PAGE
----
5. George Colgrove VA says:

      I think implementing two 15% across the board cuts (ABC) (one for this year and one for next year) will solve this problem. Cutting the FBI by 30% may force them to focus on real crimes rather than invent new ones in order to keep their underworked – overpaid federal workforce busy. They make up terrorist attacks (which they were caught and had to suffer the massive punishment of apologizing to congress) and they work very hard to entice otherwise innocent loners into terrorism, just to arrest them when they finally comply. There are far too many people working for the federal government at an excessively high cost to the taxpayers. Many feds just go idle – waiting for something to do. Cutting the federal government by 30% over 12 months may be all that is necessary to eliminate the need for the feds to over-criminalize just about everything.

      This story is an Obama-nation.

    6. twister says:

      Who to blame for ridiculous Federal laws? You blame the people that are elected to Congress. That's where the changes have to be made.

    7. jweb says:

      The police state is here…Thompson and Unser are both white. Is Aber Schoenwetter white also? I couldn't find any photos of him. It is clear that white people are being targeted.

      After leaving my children's Christmas prefromance, titled "New World Christmas", at my local Charter school (whose curriculum is the same as the public school's), I was pulled over in my housing development for rolling through a stop sign at 6 miles/hour at 9:30pm. The young police officer, with his shaved head and buffed-out body, stated that he normally does not issue a ticket for failure to stop in this developement (the development is over 90% black), but he "wanted to teach me a lesson". When I went to pay the ticket, the clerk raised on eyebrow and stared at me with the "are you serious?" look.

      The plan is to condition the people to accept police state operations. Whether it is by attempts to intimidate, use of National Guard for civilian operations, or survallence. The global elitists fear the people. The American middle class is the only thing standing in their way. I expect a staged "terror" attack by the end of 2012 with a marshall law situation. Mix that with designed dollar collapse…What's your thoughts?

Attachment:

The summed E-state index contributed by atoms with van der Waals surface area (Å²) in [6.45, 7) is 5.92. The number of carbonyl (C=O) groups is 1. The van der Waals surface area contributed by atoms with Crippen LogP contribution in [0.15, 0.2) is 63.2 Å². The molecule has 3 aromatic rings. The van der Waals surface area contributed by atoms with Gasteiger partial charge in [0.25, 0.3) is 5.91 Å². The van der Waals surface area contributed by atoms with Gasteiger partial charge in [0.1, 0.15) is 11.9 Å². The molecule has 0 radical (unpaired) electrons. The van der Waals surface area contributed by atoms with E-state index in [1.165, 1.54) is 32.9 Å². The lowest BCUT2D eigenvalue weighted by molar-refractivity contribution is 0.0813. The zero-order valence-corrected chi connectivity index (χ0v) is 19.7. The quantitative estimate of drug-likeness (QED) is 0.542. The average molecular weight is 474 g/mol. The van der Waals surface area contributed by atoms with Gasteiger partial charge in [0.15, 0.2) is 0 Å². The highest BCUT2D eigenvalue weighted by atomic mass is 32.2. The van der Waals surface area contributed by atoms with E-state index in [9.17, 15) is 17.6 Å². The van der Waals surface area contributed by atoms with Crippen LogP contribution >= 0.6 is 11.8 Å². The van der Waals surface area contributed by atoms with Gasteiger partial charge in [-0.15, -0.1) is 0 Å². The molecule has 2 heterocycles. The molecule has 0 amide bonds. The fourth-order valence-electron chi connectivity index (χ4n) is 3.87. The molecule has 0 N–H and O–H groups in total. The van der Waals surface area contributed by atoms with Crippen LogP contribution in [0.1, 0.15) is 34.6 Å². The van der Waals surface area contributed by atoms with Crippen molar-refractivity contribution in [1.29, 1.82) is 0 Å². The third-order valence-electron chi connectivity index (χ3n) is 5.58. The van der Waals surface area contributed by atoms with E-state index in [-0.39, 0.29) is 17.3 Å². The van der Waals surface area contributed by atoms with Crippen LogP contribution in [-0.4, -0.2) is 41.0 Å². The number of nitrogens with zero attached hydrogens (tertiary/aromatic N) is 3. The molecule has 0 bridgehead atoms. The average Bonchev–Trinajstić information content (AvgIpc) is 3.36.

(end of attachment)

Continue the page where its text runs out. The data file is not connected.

8. J. B. Williams Evans says:

      Had his name not been Bobby Unser, I am sure they would have let him go. But he was a headliner and they wanted their ruling to be known far and wide. Had they not posted signs, how would he have known where he was. Had there not been a blizzard he would not have gotten lost and not lost his mode of transportaton. If the Supreme Court woun't hear his case, he has no recourse but to start a letter campaign to his Congressmen and get on a news interview show. Other then that, he is screwed glued and tattooed.

      • StevenH says:

        If this is the case, they're showing how stupidity guides their actions. To be exposed for abuse of authority and such a petty waste of legal power. The guy (Unser) almost died, it was a snow storm — has anyone ever been in a snow storm? Getting lost is the FIRST thing that happens in whiteout conditions. If this is the direction our legal system is heading, we are all in deep sh%$.

    9. R Holland, Chandler, says:

      Lord help us.

    10. Joe Lang, Chatham, N says: